Read the excerpts below and follow the link to purchase Red Sky Radio using your credit card
Using a converted
space hotel as their base, Peri Fairchild and the other freelancers dive into
the clouds of Baltuss to mine gases. Their activities are challenged by the
extreme capitalists of Harvest Corporation who view them as pirates. With the
illegal radio station Red Sky Radio providing free entertainment, follow Peri,
her boyfriend Taz and the other miners as the final showdown with Harvest
Corporation leads to irrevocable changes, both for the miners and Harvest.
was the part she liked the best: descending toward the scarlet clouds, all
billowy and inviting like a forever wall of baby’s-bottoms.
Once inside the gas giant’s dense atmosphere, Peri’s view would be
artificial, a conglomeration of sensory impressions assembled by the circuitry
that resided in her utility belt and transmitted to receptors just under her
skin. Her brain was augmented to handle this flood of foreign perceptions,
sorting infrared scans and climatic pressure readings with the same ease as her
brain digested visual, auditory and tactile sensations. The spectacle found in
these clouds was breathtaking, but what Peri saw was an environmental
assessment, not a representational image. It did not exist as a four dimensional
realization, for her complete view involved a multitude of perceptual overlays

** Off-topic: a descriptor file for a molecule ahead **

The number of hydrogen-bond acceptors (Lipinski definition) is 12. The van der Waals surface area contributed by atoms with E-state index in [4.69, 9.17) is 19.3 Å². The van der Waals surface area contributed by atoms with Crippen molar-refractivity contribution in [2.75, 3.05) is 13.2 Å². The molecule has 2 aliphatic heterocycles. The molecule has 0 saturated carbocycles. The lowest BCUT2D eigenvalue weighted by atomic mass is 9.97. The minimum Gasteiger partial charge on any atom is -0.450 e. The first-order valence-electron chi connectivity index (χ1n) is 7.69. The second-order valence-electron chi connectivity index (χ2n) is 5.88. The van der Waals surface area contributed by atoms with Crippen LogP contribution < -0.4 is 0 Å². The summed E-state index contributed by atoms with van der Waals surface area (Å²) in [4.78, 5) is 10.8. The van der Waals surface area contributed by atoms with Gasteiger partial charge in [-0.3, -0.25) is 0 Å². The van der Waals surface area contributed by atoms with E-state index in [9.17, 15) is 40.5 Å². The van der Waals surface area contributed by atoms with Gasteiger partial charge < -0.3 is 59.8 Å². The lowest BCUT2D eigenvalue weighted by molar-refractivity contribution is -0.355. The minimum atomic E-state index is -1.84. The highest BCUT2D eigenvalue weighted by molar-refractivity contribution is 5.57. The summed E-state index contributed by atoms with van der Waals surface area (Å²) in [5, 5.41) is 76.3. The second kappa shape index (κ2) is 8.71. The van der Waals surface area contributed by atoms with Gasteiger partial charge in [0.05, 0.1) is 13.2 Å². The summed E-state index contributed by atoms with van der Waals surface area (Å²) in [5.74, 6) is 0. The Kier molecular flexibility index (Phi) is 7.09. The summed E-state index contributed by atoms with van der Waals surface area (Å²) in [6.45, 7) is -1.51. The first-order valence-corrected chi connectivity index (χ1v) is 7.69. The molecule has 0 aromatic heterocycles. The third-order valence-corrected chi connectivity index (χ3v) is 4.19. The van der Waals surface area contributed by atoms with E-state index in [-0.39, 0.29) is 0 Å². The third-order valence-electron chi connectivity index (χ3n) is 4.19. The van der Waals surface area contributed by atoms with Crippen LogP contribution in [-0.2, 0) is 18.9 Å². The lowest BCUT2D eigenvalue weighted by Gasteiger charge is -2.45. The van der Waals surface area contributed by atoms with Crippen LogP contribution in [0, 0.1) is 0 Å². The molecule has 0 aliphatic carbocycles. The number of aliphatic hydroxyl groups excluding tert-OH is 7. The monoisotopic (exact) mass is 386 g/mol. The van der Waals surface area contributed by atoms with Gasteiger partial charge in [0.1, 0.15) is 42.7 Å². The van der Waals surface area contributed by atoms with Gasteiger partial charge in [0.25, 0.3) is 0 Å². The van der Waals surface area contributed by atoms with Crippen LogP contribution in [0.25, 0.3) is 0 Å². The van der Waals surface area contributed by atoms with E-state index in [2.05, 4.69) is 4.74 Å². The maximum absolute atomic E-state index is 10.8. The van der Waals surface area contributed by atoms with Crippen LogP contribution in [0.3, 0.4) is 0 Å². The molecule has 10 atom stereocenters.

ordinarily unfound in routine human senses. She tasted a particle’s quantum
spin as vibrantly as she thrilled to the caress of its chemical composition.
Electromagnetic pulses gave her a stomach ache, while X-rays stimulated her
But before she plunged into that gaseous majesty, expanding her
perceptions into a fractalized analysis, she liked to restrict the view of her
fall to her visual cortex. That image was her favorite.
The forever wall rushed toward Peri as she plummeted into Baltuss’
massive gravity well. The cloudbanks seethed and roiled with turbulence, vast
plateaus of cloying vapor bigger than moons surging and melting back into the
intangible uniformity. There were so many shades of red--more than her heart
could count, and each one tickled her retinal cones a different way.
This was the equivalent of Peri Fairchild’s commute-to-work.
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Last updated on September 9, 2007